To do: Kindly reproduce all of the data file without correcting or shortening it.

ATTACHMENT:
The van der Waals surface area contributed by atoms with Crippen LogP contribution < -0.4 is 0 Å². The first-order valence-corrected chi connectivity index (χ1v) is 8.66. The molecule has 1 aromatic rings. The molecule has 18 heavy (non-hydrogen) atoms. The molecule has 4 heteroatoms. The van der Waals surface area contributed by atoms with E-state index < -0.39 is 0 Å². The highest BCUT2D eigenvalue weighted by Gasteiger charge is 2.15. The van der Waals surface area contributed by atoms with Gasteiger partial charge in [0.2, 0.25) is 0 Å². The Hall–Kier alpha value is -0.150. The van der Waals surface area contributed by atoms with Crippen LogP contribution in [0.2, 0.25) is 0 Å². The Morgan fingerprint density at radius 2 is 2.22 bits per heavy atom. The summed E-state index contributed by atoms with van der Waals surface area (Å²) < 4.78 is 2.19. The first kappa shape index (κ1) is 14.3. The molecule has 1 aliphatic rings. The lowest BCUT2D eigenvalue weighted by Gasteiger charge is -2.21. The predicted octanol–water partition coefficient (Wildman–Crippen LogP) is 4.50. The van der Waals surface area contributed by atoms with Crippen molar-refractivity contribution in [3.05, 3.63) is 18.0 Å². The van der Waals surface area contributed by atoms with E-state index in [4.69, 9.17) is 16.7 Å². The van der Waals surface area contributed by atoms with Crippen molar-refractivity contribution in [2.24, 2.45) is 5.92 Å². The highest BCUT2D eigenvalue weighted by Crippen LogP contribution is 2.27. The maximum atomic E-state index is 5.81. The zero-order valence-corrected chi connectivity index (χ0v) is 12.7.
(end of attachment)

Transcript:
The van der Waals surface area contributed by atoms with Crippen LogP contribution < -0.4 is 0 Å². The first-order valence-corrected chi connectivity index (χ1v) is 8.66. The molecule has 1 aromatic rings. The molecule has 18 heavy (non-hydrogen) atoms. The molecule has 4 heteroatoms. The van der Waals surface area contributed by atoms with E-state index < -0.39 is 0 Å². The highest BCUT2D eigenvalue weighted by Gasteiger charge is 2.15. The van der Waals surface area contributed by atoms with Gasteiger partial charge in [0.2, 0.25) is 0 Å². The Hall–Kier alpha value is -0.150. The van der Waals surface area contributed by atoms with Crippen LogP contribution in [0.2, 0.25) is 0 Å². The Morgan fingerprint density at radius 2 is 2.22 bits per heavy atom. The summed E-state index contributed by atoms with van der Waals surface area (Å²) < 4.78 is 2.19. The first kappa shape index (κ1) is 14.3. The molecule has 1 aliphatic rings. The lowest BCUT2D eigenvalue weighted by Gasteiger charge is -2.21. The predicted octanol–water partition coefficient (Wildman–Crippen LogP) is 4.50. The van der Waals surface area contributed by atoms with Crippen molar-refractivity contribution in [3.05, 3.63) is 18.0 Å². The van der Waals surface area contributed by atoms with E-state index in [4.69, 9.17) is 16.7 Å². The van der Waals surface area contributed by atoms with Crippen molar-refractivity contribution in [2.24, 2.45) is 5.92 Å². The highest BCUT2D eigenvalue weighted by Crippen LogP contribution is 2.27. The maximum atomic E-state index is 5.81. The zero-order valence-corrected chi connectivity index (χ0v) is 12.7.